Do we ever stop parenting our kids? I believe the answer is yes. I think back to the different stages of their lives and my answer becomes apparent to me.
When they were babies, they relied on me to give them the necessities of life – keep them warm, safe, fed and of course loved. As they began to show signs of independence and their little spirits started to show through, I wanted to encourage that. I enjoyed watching them evolve, find their interests and see their identities form.
All three of my kids were different which meant I needed to apply a unique parenting approach to each of them. I realized that my job as a parent was to guide them to become the best they could be. I shared with them what I thought was important – I taught them life skills such as communicating, presenting themselves in a positive way, coping with problems and challenges, standing up for themselves, having integrity, treating others with respect, never settling for mediocrity and most importantly – believing in themselves. I wanted my kids to feel a sense of self worth.
Then life happened. They experienced divorce, joint custody, illness, death and the usual situations kids find themselves in during their school years with friends and teachers and extra-curricular activities.
The best I could offer them was a reality check on what we were experiencing as a family and help them cope as I tried to cope myself. I never wish negative circumstances on anyone, however, what I learned is that it created a magnificent opportunity for awareness of life and personal growth for all of us.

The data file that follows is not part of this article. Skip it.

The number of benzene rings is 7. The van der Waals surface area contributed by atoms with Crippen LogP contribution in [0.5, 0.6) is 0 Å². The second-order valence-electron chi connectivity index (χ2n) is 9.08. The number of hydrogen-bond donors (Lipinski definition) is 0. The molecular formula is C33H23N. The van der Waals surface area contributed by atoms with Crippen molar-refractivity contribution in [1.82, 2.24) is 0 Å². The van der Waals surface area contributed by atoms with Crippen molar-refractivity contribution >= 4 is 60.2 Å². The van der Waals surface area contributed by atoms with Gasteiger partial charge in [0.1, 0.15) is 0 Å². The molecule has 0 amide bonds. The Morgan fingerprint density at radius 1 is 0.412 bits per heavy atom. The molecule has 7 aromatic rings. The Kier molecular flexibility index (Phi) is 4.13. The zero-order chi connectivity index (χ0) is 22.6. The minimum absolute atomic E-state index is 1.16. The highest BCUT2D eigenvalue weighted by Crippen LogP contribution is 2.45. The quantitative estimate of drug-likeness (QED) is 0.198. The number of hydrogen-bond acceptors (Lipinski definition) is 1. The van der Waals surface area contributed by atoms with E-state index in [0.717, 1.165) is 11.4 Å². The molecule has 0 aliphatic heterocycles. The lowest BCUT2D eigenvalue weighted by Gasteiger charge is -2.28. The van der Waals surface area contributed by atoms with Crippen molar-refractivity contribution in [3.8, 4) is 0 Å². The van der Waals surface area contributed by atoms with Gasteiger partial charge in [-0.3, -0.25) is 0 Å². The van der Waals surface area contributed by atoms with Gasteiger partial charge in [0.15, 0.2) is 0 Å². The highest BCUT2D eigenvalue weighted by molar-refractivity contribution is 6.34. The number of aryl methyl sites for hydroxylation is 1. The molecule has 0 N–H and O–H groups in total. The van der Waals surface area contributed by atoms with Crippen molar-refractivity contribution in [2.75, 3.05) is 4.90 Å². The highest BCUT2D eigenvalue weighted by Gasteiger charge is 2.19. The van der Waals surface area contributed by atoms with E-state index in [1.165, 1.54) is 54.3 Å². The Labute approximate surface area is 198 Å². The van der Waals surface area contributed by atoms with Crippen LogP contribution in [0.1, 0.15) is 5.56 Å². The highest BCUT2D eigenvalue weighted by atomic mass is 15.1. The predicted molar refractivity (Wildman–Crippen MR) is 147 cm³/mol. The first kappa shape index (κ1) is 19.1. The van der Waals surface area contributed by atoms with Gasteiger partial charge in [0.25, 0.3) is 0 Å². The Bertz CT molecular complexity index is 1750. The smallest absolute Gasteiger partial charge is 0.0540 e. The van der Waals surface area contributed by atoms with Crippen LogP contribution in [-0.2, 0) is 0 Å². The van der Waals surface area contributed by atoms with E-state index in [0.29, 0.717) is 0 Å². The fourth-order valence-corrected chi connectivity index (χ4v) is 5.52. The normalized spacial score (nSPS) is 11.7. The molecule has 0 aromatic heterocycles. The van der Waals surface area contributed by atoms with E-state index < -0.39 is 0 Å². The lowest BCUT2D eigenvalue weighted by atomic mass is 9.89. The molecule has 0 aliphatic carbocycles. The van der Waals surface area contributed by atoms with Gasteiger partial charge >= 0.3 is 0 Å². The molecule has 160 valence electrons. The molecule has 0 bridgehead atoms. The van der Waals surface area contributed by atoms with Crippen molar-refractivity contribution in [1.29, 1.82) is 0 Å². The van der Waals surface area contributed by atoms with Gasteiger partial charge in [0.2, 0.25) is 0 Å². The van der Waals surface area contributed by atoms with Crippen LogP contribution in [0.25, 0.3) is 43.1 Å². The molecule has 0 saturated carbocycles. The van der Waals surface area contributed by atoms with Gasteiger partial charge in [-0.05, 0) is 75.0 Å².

There came a time when I knew they were ready to spread their wings and fly. As much as I tried to prepare myself emotionally, it’s not easy when your goslings leave the nest. We have had moments where we were upset with each other and I as a parent needed to own my role and contribution to what was between us. I didn’t feel less of a parent or less of a person, in fact, I hope I was teaching them accountability.
Now they are older. They are intelligent, resourceful and capable adults. They have their own lives and interests. They are exposed to other opinions and perspectives which helps them shape their own. As children, they learned only their father’s and mine – they needed to epand their thinking beyond the limits of one family.
As parents, we can’t take our kids’ adult decisions that are different from ours, personally. It’s important to validate them for who they are and what their choices are even if they are not the same as ours. And in many cases, they do end up sharing similar characterstics.
I treat my kids as friends now. I don’t tell them what to do. I listen more. When we talk, I will ask my daughter if she just wants me to listen or if she wants feedback. I don’t force my perspective – she is more than capable of forming her own.
I believe one of the greatest compliments you can give another person is to accept them and validate them for who they are and I do my best to help my kids feel that from me. I am so very proud of all of my kids and how they have chosen to live their lives!